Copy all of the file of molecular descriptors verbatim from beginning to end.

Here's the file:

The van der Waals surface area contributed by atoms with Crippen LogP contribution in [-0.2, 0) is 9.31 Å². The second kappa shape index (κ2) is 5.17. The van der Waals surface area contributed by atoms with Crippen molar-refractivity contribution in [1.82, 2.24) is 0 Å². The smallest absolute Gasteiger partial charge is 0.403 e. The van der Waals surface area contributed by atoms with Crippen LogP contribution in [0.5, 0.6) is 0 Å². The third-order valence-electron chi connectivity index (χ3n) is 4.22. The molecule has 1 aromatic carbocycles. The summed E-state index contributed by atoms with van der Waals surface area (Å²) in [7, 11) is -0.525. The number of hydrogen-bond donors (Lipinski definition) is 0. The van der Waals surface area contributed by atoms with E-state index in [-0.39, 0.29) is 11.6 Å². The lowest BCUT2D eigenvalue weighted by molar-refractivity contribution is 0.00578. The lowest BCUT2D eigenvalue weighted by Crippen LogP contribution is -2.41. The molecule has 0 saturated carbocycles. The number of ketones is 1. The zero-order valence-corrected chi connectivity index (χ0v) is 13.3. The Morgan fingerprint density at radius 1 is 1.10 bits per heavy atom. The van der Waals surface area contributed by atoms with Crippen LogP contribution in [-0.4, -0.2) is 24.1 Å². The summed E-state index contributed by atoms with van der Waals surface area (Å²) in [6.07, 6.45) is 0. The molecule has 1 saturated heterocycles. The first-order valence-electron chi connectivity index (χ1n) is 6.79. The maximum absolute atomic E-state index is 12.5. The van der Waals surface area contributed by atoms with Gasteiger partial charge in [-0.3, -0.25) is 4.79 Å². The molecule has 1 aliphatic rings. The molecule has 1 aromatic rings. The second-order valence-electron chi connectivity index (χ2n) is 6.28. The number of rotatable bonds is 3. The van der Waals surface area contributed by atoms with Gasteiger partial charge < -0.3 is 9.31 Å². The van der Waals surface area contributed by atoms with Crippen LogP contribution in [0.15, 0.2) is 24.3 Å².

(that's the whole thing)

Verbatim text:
The van der Waals surface area contributed by atoms with Crippen LogP contribution in [-0.2, 0) is 9.31 Å². The second kappa shape index (κ2) is 5.17. The van der Waals surface area contributed by atoms with Crippen molar-refractivity contribution in [1.82, 2.24) is 0 Å². The smallest absolute Gasteiger partial charge is 0.403 e. The van der Waals surface area contributed by atoms with Crippen LogP contribution in [0.5, 0.6) is 0 Å². The third-order valence-electron chi connectivity index (χ3n) is 4.22. The molecule has 1 aromatic carbocycles. The summed E-state index contributed by atoms with van der Waals surface area (Å²) in [7, 11) is -0.525. The number of hydrogen-bond donors (Lipinski definition) is 0. The van der Waals surface area contributed by atoms with E-state index in [-0.39, 0.29) is 11.6 Å². The lowest BCUT2D eigenvalue weighted by molar-refractivity contribution is 0.00578. The lowest BCUT2D eigenvalue weighted by Crippen LogP contribution is -2.41. The molecule has 0 saturated carbocycles. The number of ketones is 1. The zero-order valence-corrected chi connectivity index (χ0v) is 13.3. The Morgan fingerprint density at radius 1 is 1.10 bits per heavy atom. The van der Waals surface area contributed by atoms with Crippen LogP contribution in [-0.4, -0.2) is 24.1 Å². The summed E-state index contributed by atoms with van der Waals surface area (Å²) in [6.07, 6.45) is 0. The molecule has 1 saturated heterocycles. The first-order valence-electron chi connectivity index (χ1n) is 6.79. The maximum absolute atomic E-state index is 12.5. The van der Waals surface area contributed by atoms with Gasteiger partial charge in [-0.3, -0.25) is 4.79 Å². The molecule has 1 aliphatic rings. The molecule has 1 aromatic rings. The second-order valence-electron chi connectivity index (χ2n) is 6.28. The number of rotatable bonds is 3. The van der Waals surface area contributed by atoms with Gasteiger partial charge < -0.3 is 9.31 Å². The van der Waals surface area contributed by atoms with Crippen LogP contribution in [0.15, 0.2) is 24.3 Å².